Update: Blue Jays OF Kevin Pillar is still not a human being


Toronto Blue Jays outfielder Kevin Pillar continues to amaze. Just when you think that we’ve seen all there is to see in 2015 from the human highlight reel, he on-ups himself. This one might fall short of his catch over the left-field wall at the Rogers Centre, as most catches will, but it’s got to earn some serious consideration for number two. 

Even mark Buehrle, the even-keeled veteran who’s seen it all, couldn’t help but giggle on the mound. These have become commonplace for Pillar, and in that, perhaps we’ve lose sight of just how out-of-the-ordinary his outfield performance truly is.

Pillar’s range is downright breathtaking at times, but there’s more to range than pure speed. If that were the case, players like Ezequiel Carrera and Ben Revere would have elite defensive potential just because they’re fast. Instead, Pillar’s speed is combined with a decisive aggression, quick jump and willingness to extend fully whenever necessary.

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According to FanGraphs, this leaves Pillar 4th in the bigs with 13.8 RngR. He also ranks 8th in UZR at 13.2, and we’re not just talking about outfielders here. We’re talking all positions.

Pillar always had some level of plus potential defensively as he rose through the Blue Jays system, but he was never viewed as having a blue-chip tool in the field. Nothing close to what we’ve seen over the past six months, at least.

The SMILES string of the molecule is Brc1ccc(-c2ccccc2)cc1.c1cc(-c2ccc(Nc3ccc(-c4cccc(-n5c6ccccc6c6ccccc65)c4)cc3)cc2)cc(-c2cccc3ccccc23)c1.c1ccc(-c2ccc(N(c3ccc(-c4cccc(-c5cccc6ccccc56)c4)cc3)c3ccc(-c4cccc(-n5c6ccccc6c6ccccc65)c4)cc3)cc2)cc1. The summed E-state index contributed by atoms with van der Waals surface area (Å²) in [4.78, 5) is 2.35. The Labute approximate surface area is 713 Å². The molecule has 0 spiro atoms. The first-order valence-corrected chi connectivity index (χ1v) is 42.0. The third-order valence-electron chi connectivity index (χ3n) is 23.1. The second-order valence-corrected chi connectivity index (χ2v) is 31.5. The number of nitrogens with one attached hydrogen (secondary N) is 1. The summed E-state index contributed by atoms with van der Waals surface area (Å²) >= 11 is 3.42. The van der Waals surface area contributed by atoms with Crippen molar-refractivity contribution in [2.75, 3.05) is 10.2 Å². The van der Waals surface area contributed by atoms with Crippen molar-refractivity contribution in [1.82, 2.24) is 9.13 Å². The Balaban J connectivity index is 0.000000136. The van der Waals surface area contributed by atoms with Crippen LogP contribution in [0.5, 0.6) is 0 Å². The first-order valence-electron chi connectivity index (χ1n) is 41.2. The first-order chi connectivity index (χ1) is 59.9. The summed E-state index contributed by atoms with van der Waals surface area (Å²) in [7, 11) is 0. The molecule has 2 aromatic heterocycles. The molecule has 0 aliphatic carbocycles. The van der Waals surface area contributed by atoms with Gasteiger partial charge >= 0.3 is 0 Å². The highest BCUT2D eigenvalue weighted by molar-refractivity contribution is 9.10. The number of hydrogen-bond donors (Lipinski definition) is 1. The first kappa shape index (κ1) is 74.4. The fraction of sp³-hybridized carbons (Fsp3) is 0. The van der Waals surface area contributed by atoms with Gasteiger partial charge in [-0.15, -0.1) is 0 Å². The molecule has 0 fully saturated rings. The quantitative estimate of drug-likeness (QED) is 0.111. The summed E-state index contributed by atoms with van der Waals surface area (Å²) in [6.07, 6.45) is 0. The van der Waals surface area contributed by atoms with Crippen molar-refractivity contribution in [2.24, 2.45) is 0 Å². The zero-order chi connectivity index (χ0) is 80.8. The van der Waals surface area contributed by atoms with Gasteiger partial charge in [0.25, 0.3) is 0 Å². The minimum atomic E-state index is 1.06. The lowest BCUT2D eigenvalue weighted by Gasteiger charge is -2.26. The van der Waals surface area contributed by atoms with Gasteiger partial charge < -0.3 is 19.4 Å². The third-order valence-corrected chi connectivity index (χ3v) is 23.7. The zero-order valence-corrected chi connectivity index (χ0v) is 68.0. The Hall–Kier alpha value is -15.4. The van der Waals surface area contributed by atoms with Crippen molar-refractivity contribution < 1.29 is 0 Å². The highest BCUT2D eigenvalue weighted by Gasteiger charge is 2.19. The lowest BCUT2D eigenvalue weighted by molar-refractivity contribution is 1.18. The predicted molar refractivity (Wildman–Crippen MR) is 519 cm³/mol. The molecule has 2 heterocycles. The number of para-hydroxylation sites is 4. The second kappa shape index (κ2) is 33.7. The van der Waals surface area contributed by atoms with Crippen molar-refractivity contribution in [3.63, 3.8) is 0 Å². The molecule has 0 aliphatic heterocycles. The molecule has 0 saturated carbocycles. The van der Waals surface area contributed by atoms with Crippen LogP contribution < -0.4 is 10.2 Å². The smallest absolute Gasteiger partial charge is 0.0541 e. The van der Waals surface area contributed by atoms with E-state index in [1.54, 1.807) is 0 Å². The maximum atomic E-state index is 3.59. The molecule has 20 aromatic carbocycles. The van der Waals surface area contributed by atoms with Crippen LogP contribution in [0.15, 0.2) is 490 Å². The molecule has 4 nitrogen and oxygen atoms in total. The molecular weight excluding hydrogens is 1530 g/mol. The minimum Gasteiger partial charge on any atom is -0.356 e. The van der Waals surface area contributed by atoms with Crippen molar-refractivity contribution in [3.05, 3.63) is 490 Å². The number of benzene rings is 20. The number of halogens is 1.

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Currently sitting at a 4.1 WAR per FanGraphs calculations, Pillar is a slight boost in power away from being  a top-level value outfielder in the American League. That WAR currently puts him 8th in the AL, just 0.2 WAR behind teammate Jose Bautista for 7th and 1.0 WAR behind J.D. Martinez for a spot in the top four. Not bad for Toronto’s fourth outfielder entering 2015.

Entering play on Friday, Pillar’s offensive slash line sat at .275 / .312 / .379, and while his 12 home runs have been a revelation of sorts, his marching orders entering 2016 will like be to drive the ball with more consistency. He’s put himself in a fantastic position already by cutting down on his strikeouts (23% in 2014 to 13.5%) and learning to take a monthly walk.

A strong defensive game from certain players can often go unnoticed, and sometimes that’s a good thing. Besides, if we go a season without mentioning a player’s defense, that means it was fairly void of errors. Pillar’s excellence has been impossible to ignore, though, with countless home runs and extra base hits denied.

Those plays have tipped the Blue Jays between a win and a loss along the way, so if the season wraps up late tomorrow with the Blue Jays edging out Kansas City for top spot in the American League, thank Superman.

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